No, these videos do not show Sri Lankan ministers being abused during anti-govt protests

No, these videos do not show Sri Lankan ministers being abused during anti-govt protests


Text by:

Alexandre Capron

4 min

At least two videos posted on social media purport to show the humiliation or abuse of Sri Lankan ministers as the country experiences widespread protests during its worst ever economic crisis. While attacks on ministers’ personal property did occur and one MP even died during the protests, both of these videos have been taken out of their original context.

Sri Lanka is facing its worst economic crisis since independence in 1948, with months of shortages of essential goods, long daily power cuts and record levels of inflation, as well as petrol shortages. Authorities declared a state of emergency on May 6, and soldiers are patrolling the streets. At least nine people died in clashes last week and more than 350 people were arrested in often violent protests.

Then-prime minister Mahinda Rajapaksa, brother of President Gotabaya Rajapaksa, resigned on May 9 after anti-government protests turned violent, and a new prime minister was appointed three days later. On the sidelines of these political changes, videos emerged on social networks, mainly in English and Hindi, purporting to show protesters attacking Sri Lankan ministers, whom they blamed for the country’s situation.

Ministers stripped and humiliated? No, prisoners involved in fights

In the first viral video, appearing on Twitter, men who are shirtless kneel in front of a crowd of people taking photos of them. The caption claimed they are “ministers of Sri Lanka”. 

We ran a reverse image search on the video with the tool InVid WeVerify (click here to find out how) and were able to find several articles that included the video, and even a Tweet that explained that the people in the video are prisoners from the Watareka prison in Colombo, Sri Lanka’s capital. The video was filmed on the sidelines of an anti-government protest on May 9.

The website IndiaToday also investigated the video and quoted a Sri Lankan journalist who translated what the prisoners were saying: “We are prisoners from Watareka camp. We were allowed to work on construction sites and on our way back to the prison. A jailer took us to a protest site.”

Some protesters suspected these prisoners of being recruited by politicians to attack people at the protest in Colombo on May 9.

According to the BBC’s Sinhalese language website, Sri Lanka’s prisons department denied on May 10 that prisoners were taken to the protest to attack protesters. In a statement, the department said that at least 180 prisoners were being transported from three construction sites to the prison when the buses carrying them were attacked by protesters. According to the same statement, protesters removed them from the bus and assaulted them on the suspicion of being pro-government.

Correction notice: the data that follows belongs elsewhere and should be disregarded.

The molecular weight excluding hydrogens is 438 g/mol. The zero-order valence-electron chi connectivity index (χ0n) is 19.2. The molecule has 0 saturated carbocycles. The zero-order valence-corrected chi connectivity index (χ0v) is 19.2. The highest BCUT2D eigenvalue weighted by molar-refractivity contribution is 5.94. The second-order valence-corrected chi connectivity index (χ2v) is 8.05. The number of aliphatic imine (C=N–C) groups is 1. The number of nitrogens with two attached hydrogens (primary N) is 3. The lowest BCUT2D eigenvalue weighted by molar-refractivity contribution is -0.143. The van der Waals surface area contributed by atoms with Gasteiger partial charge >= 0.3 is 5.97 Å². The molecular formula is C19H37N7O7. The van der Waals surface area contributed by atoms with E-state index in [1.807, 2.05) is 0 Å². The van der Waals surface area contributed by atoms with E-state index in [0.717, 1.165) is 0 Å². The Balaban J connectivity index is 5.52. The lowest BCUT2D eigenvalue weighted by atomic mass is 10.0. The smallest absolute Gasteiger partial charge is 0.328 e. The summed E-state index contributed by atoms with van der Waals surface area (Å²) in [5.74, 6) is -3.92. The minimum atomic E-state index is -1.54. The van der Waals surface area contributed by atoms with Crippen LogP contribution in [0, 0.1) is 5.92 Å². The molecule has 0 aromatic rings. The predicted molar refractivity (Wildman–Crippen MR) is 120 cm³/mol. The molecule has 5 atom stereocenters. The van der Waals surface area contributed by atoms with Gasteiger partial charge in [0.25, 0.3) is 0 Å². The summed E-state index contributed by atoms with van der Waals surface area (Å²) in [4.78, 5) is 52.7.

None of them is presented in these articles as a minister or ex-minister who has resigned.

The minister of information beaten up? No, just a local councillor

A second video shows a man in his underwear, said to be Sri Lanka’s information minister, visibly groggy after being beaten up by protesters.

Again, using InVid WeVerify, we found the clip in a May 9 video posted on the Twitter page of the Sri Lanka Daily Mirror.

The man in the video is actually Mahinda Kahandagama, the president of the Colombo Municipal Councillors and Employees Union. This local representative organised a rally in support of Prime Minister Mahinda Rajapaksa before he resigned. He was confronted by opposition protesters who attacked him and stripped him of his clothes. This man was not, and never has been, Sri Lanka’s information minister.

Comparison between the photo of Mahinda Kahandagama on the left, and the man in the video on the right, the same person.
Comparison between the photo of Mahinda Kahandagama on the left, and the man in the video on the right, the same person. © Observers

Mahinda Kahandagama is on a list of 17 politicians banned from travelling as part of investigations into attacks on peaceful protesters. He is suspected of hiring bystanders to attack them.

The current minister of information and media is Nalaka Godahewa, as stated on the Sri Lankan ministry’s website. He confirmed to AFP that he is not the man in the video, although his house was attacked by protesters while he was out on May 12. 

Minister killed by mob, and attacks on homes and property of Sri Lankan ministers

While these videos do not show attacks on ministers in Sri Lanka, a ruling party MP was killed by a crowd of protesters on May 9. Amarakeerthi Athukorala was lynched by the crowd after his bodyguard shot a protester to death with a gun. 

Protesters also attacked property belonging to members of the government, or supposedly belonging to them. For example, a car allegedly belonging to a minister was thrown into the water in Colombo on May 11.

The uprising in Sri Lanka. The former minister’s car was thrown into the water by protesters in Colombo. Residences, property and vehicles of members of the ruling party are being attacked all over the island.

— 0V3RG4M3 (@AxlGuidato) May 11, 2022

Protesters also targeted ministers’ homes, such as that of former transport minister Johnson Fernando, and the resident of resigned prime minister Mahinda Rajapaksa.

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